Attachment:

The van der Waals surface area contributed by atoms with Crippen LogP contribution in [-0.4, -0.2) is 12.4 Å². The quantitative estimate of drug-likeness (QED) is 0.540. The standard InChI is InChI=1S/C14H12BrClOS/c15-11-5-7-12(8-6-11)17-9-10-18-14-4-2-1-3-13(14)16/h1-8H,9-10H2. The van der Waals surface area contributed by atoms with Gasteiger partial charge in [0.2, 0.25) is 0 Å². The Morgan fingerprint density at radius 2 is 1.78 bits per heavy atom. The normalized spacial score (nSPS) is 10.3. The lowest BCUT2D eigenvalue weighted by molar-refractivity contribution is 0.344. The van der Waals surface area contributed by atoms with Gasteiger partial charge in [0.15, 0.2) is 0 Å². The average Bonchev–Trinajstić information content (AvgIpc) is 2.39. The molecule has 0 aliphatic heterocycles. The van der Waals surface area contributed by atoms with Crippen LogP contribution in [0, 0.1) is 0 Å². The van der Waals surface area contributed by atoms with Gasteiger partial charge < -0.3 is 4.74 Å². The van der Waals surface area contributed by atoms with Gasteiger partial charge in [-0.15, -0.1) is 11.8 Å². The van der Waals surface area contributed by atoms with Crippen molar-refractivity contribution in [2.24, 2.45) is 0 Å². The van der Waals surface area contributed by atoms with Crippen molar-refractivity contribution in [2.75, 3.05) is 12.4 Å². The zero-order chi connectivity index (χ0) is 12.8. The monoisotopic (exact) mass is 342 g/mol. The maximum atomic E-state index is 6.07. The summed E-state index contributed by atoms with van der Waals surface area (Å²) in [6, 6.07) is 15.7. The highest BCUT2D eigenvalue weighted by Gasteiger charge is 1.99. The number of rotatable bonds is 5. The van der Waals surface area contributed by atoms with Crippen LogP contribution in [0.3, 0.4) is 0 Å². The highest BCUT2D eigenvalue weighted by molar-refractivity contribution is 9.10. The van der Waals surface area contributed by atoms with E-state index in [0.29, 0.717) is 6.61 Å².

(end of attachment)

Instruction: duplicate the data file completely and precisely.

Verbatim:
The van der Waals surface area contributed by atoms with Crippen LogP contribution in [-0.4, -0.2) is 12.4 Å². The quantitative estimate of drug-likeness (QED) is 0.540. The standard InChI is InChI=1S/C14H12BrClOS/c15-11-5-7-12(8-6-11)17-9-10-18-14-4-2-1-3-13(14)16/h1-8H,9-10H2. The van der Waals surface area contributed by atoms with Gasteiger partial charge in [0.2, 0.25) is 0 Å². The Morgan fingerprint density at radius 2 is 1.78 bits per heavy atom. The normalized spacial score (nSPS) is 10.3. The lowest BCUT2D eigenvalue weighted by molar-refractivity contribution is 0.344. The van der Waals surface area contributed by atoms with Gasteiger partial charge in [0.15, 0.2) is 0 Å². The average Bonchev–Trinajstić information content (AvgIpc) is 2.39. The molecule has 0 aliphatic heterocycles. The van der Waals surface area contributed by atoms with Crippen LogP contribution in [0, 0.1) is 0 Å². The van der Waals surface area contributed by atoms with Gasteiger partial charge < -0.3 is 4.74 Å². The van der Waals surface area contributed by atoms with Gasteiger partial charge in [-0.15, -0.1) is 11.8 Å². The van der Waals surface area contributed by atoms with Crippen molar-refractivity contribution in [2.24, 2.45) is 0 Å². The van der Waals surface area contributed by atoms with Crippen molar-refractivity contribution in [2.75, 3.05) is 12.4 Å². The zero-order chi connectivity index (χ0) is 12.8. The monoisotopic (exact) mass is 342 g/mol. The maximum atomic E-state index is 6.07. The summed E-state index contributed by atoms with van der Waals surface area (Å²) in [6, 6.07) is 15.7. The highest BCUT2D eigenvalue weighted by Gasteiger charge is 1.99. The number of rotatable bonds is 5. The van der Waals surface area contributed by atoms with Crippen LogP contribution in [0.3, 0.4) is 0 Å². The highest BCUT2D eigenvalue weighted by molar-refractivity contribution is 9.10. The van der Waals surface area contributed by atoms with E-state index in [0.29, 0.717) is 6.61 Å².